What were the basic results?
The Nuffield Health brochure reported that having a vacation improved the holidaymakers' ability to recover from stress by 29%, while the ability of those who stayed at home deteriorated by 71%. Holidaymakers' sleep quality improved by 34 points, whereas stay-at-homers' sleep worsened by 27 points. Blood pressure was reduced in the holidaymakers by 6%, compared with an increase of 2% in those who didn't go on holiday.
Other reported improvements for holidaymakers included decreases in blood sugar levels, improved body shape, and improved energy and mood.
How did the researchers interpret the results?
The Nuffield report, called 'Revealed: how holidays help you live longer', stated that "taking the right kind of holiday for you may lower your stress levels, improve your resilience to stress, and therefore improve your mental and physical health".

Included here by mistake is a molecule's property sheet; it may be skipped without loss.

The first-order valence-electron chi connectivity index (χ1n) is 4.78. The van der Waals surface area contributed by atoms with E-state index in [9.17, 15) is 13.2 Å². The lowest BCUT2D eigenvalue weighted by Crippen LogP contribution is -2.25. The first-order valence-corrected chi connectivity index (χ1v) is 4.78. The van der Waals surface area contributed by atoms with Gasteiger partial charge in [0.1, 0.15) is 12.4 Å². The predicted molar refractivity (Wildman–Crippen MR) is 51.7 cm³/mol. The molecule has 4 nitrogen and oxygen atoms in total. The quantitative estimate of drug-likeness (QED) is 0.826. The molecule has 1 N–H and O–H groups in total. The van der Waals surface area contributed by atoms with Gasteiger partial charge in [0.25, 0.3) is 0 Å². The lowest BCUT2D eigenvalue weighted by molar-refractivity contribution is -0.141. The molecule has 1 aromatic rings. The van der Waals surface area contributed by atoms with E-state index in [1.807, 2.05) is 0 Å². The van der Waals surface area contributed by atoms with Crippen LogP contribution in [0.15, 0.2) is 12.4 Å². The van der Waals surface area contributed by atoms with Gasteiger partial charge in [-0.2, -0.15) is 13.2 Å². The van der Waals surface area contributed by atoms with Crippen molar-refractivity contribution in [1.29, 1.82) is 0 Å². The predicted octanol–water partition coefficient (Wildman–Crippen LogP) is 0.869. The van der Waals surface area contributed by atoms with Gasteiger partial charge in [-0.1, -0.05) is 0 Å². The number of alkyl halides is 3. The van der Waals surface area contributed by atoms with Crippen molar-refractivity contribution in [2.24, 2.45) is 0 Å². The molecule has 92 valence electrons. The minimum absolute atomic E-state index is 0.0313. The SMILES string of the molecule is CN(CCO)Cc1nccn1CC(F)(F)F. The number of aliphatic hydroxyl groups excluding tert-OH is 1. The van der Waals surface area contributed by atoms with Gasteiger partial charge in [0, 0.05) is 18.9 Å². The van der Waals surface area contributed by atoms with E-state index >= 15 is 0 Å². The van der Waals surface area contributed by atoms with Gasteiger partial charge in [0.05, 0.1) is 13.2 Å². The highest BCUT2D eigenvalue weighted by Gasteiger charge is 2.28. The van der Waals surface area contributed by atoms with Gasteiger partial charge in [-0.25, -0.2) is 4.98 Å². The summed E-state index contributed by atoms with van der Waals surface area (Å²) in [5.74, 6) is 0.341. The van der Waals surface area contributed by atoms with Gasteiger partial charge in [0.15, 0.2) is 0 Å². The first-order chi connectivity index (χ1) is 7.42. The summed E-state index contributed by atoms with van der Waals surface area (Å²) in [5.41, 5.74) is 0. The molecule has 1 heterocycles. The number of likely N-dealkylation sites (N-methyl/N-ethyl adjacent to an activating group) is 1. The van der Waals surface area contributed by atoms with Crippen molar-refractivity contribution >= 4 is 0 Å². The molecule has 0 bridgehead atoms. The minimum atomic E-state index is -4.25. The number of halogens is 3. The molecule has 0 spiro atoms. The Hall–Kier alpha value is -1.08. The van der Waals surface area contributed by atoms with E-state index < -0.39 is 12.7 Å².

This small experiment involving just 12 people (six couples) tells us very little about the effect of having a holiday on physical or mental health. While its conclusions seem commonsense, we cannot read much into this experiment for the following reasons:
Small study sample
Only 12 people took part in this study. Basing conclusions on the experiences of so few people is risky and unreliable. Studies on larger groups of people may reach different conclusions. Similarly, it is not clear how representative the 12 people in the study were in relation to the general UK population, as physical and mental health can vary with age, ethnicity and social background.
No statistical testing